Reviewed by Harriet
One quiet evening in Salisbury, the peace is shattered by a serious car crash. At that moment, the lives of five people collide – a flower-seller, a schoolboy, an army wife, a security guard, a widower – all facing their own personal disasters.
This is Barney Norris’s debut novel, but he’s already had a lot of success in other genres – his play Visitors won the Critic’s Circle and Off West End Awards for most promising playwright, and he’s also written a non-fiction book, To Bodies Gone, a study of the plays of Peter Gill. He’s now playwright in residence at Keble College Oxford. Not bad for someone who was born in 1975.
Norris was brought up in Salisbury, where the novel is set. As the title may suggest (or not), its subject is the lives of five disparate people – different ages, situations, ways of life – which happen to overlap with each other. The book is divided into four main sections, a character for each, and the fifth person gets the prologue and epilogue. As the blurb quoted above tells us, the crucial moment in the novel is the car crash, in which one character is knocked off a moped driven by another character, and the crash is witnessed by the other three.
First we encounter Rita, an aging woman whose only successful venture in life has been the flower stall she runs in the centre of town. Rita’s life has been a disaster area, hurtling from a promiscuous teenage to a relationship with a man who, though the love of her life, is incapable of fidelity, to years of hazy and crime-ridden addiction. A mess, you may think, but Norris thinks himself into her troubled psyche and shows a woman with a good heart and fine intentions who just can’t seem to drag herself out of a lifetime of messing up.
Next up is Sam, a quiet, withdrawn teenage boy, who rarely talks to anyone and is a bit of a mystery even to his parents. Painfully shy, he falls in love for the first time with a girl who he thinks won’t look at him in a million years. All the pain and uncertainty associated with this is intensified by the fact that his beloved father has been diagnosed with a terminal illness and hasn’t got much time left.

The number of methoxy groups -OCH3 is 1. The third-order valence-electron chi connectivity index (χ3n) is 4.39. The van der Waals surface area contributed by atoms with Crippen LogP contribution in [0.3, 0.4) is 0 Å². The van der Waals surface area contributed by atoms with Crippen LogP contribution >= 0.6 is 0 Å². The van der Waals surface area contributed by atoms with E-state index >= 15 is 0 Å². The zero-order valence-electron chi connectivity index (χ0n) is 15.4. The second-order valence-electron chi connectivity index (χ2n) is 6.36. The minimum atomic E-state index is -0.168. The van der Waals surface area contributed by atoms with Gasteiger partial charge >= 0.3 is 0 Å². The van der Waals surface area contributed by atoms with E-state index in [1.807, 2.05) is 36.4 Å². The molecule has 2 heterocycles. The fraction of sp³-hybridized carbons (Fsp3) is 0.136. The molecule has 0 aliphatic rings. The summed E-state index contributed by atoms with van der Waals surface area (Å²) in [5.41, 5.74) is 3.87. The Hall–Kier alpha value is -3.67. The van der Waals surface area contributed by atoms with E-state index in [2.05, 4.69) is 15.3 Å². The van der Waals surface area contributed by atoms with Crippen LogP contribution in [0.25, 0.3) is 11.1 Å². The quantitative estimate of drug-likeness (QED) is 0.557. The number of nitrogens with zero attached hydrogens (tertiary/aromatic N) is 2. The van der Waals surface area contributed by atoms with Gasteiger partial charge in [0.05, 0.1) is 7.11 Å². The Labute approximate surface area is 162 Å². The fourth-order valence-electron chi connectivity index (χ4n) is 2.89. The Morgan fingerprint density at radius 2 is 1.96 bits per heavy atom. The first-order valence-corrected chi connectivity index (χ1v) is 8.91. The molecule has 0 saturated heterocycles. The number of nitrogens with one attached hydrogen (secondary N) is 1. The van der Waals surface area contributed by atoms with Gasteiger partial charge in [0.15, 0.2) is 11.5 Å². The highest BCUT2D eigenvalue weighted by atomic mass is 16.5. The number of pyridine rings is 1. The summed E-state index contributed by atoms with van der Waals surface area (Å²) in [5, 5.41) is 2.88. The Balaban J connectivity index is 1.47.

The third life is that of elderly farmer George. Recently widowed after a long and happy, though childless, marriage, he’s rattling around in his old farmhouse, now much too big and empty seeming to feel like the right place to live any more. And finally there’s Alison, an army wife, living in rented accommodation and desperately lonely. Her only son is away at boarding school, she knows few people, and she spends her days trying to quell her depression and anxiety with too much alcohol and pills. Even when her boy comes home for the holidays she feels he is growing away from her and can’t think of anything to say to him.
All this sounds as if it might be depressing, and certainly there’s a lot of sadness here. But Norris’s ability to think himself into the thoughts and feelings of his protagonists, especially those people who are separated from himself by many decades, is really impressive. I haven’t said anything about Liam, the fifth character, who as I said doesn’t appear in the main chapters, but acts almost like a sort of Greek chorus, commenting on the action from a distance. He’s a loner, and not a native to the city, but he does, however, appear briefly in each of the narratives, and in fact there’s a good deal of the most subtle intertwining between all the protagonists, whose paths have crossed in one way or another during the course of their lives. I won’t say more about this, but it does shed light on the rather mysterious title – lives that meander on in their own tracks, but which intersect at moments during the process. And it is the car crash and its aftermath that illuminates this process most fully, awakening memories and feelings in what turns out to be a wholly positive way. And indeed, for most people, there is a happy ending of sorts.
This is a gentle, sensitive and thoughtful debut, well worth reading.
Harriet is one of the editors of Shiny New Books
Barney Norris, Five Rivers Met on a Wooded Plain (Doubleday, 2016). 978-0857523723, 288pp., hardback.
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